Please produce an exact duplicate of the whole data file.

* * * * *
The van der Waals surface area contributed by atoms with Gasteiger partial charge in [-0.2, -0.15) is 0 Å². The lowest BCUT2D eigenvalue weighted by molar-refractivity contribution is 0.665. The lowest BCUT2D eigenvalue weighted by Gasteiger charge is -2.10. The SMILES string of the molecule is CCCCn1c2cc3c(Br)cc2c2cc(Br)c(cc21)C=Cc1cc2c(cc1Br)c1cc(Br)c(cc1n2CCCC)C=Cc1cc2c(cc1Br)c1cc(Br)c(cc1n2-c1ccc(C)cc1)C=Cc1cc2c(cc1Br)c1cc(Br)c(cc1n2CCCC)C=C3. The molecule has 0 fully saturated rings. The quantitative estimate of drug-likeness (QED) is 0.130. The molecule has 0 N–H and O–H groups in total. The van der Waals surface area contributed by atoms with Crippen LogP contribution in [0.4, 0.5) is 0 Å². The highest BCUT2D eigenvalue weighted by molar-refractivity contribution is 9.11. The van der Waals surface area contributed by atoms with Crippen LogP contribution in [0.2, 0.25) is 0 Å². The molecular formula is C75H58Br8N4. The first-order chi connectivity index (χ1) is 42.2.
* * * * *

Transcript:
The van der Waals surface area contributed by atoms with Gasteiger partial charge in [-0.2, -0.15) is 0 Å². The lowest BCUT2D eigenvalue weighted by molar-refractivity contribution is 0.665. The lowest BCUT2D eigenvalue weighted by Gasteiger charge is -2.10. The SMILES string of the molecule is CCCCn1c2cc3c(Br)cc2c2cc(Br)c(cc21)C=Cc1cc2c(cc1Br)c1cc(Br)c(cc1n2CCCC)C=Cc1cc2c(cc1Br)c1cc(Br)c(cc1n2-c1ccc(C)cc1)C=Cc1cc2c(cc1Br)c1cc(Br)c(cc1n2CCCC)C=C3. The molecule has 0 fully saturated rings. The quantitative estimate of drug-likeness (QED) is 0.130. The molecule has 0 N–H and O–H groups in total. The van der Waals surface area contributed by atoms with Crippen LogP contribution in [0.4, 0.5) is 0 Å². The highest BCUT2D eigenvalue weighted by molar-refractivity contribution is 9.11. The van der Waals surface area contributed by atoms with Crippen LogP contribution in [0.2, 0.25) is 0 Å². The molecular formula is C75H58Br8N4. The first-order chi connectivity index (χ1) is 42.2.